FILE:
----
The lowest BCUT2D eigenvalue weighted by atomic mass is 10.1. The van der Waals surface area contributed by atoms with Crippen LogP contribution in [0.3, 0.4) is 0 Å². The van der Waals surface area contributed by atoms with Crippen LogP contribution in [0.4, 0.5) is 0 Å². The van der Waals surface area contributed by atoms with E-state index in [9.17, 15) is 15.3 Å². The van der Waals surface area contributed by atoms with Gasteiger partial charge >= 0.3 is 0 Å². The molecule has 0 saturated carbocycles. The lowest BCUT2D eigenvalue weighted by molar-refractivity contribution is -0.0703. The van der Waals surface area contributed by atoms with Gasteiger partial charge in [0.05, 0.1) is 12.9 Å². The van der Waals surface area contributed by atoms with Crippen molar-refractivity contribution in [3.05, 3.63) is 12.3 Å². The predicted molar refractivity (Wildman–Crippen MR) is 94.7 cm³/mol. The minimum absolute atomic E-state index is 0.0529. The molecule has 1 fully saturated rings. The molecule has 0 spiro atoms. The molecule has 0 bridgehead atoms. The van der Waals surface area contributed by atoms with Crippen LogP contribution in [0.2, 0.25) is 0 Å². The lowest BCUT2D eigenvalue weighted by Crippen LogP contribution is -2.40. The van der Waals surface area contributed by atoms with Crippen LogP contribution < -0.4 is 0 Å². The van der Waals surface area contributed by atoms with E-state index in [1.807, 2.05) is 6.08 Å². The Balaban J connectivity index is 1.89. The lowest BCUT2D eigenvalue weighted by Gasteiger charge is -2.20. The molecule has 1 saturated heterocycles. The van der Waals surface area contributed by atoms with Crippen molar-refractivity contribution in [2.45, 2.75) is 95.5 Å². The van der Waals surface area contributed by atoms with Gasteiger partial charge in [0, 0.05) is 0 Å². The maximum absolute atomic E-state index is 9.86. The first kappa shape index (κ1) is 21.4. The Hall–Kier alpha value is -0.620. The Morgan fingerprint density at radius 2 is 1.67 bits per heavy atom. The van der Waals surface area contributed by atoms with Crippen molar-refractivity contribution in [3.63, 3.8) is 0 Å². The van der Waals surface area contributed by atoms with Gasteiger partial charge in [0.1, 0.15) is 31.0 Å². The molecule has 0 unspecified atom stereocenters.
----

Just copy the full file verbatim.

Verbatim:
The lowest BCUT2D eigenvalue weighted by atomic mass is 10.1. The van der Waals surface area contributed by atoms with Crippen LogP contribution in [0.3, 0.4) is 0 Å². The van der Waals surface area contributed by atoms with Crippen LogP contribution in [0.4, 0.5) is 0 Å². The van der Waals surface area contributed by atoms with E-state index in [9.17, 15) is 15.3 Å². The van der Waals surface area contributed by atoms with Gasteiger partial charge >= 0.3 is 0 Å². The molecule has 0 saturated carbocycles. The lowest BCUT2D eigenvalue weighted by molar-refractivity contribution is -0.0703. The van der Waals surface area contributed by atoms with Gasteiger partial charge in [0.05, 0.1) is 12.9 Å². The van der Waals surface area contributed by atoms with Crippen molar-refractivity contribution in [3.05, 3.63) is 12.3 Å². The predicted molar refractivity (Wildman–Crippen MR) is 94.7 cm³/mol. The minimum absolute atomic E-state index is 0.0529. The molecule has 1 fully saturated rings. The molecule has 0 spiro atoms. The molecule has 0 bridgehead atoms. The van der Waals surface area contributed by atoms with Crippen LogP contribution in [0.2, 0.25) is 0 Å². The lowest BCUT2D eigenvalue weighted by Crippen LogP contribution is -2.40. The van der Waals surface area contributed by atoms with Crippen LogP contribution < -0.4 is 0 Å². The van der Waals surface area contributed by atoms with E-state index in [1.807, 2.05) is 6.08 Å². The Balaban J connectivity index is 1.89. The lowest BCUT2D eigenvalue weighted by Gasteiger charge is -2.20. The molecule has 1 saturated heterocycles. The van der Waals surface area contributed by atoms with Crippen molar-refractivity contribution in [2.45, 2.75) is 95.5 Å². The van der Waals surface area contributed by atoms with Gasteiger partial charge in [0, 0.05) is 0 Å². The maximum absolute atomic E-state index is 9.86. The first kappa shape index (κ1) is 21.4. The Hall–Kier alpha value is -0.620. The Morgan fingerprint density at radius 2 is 1.67 bits per heavy atom. The van der Waals surface area contributed by atoms with Crippen molar-refractivity contribution in [3.63, 3.8) is 0 Å². The van der Waals surface area contributed by atoms with Gasteiger partial charge in [0.1, 0.15) is 31.0 Å². The molecule has 0 unspecified atom stereocenters.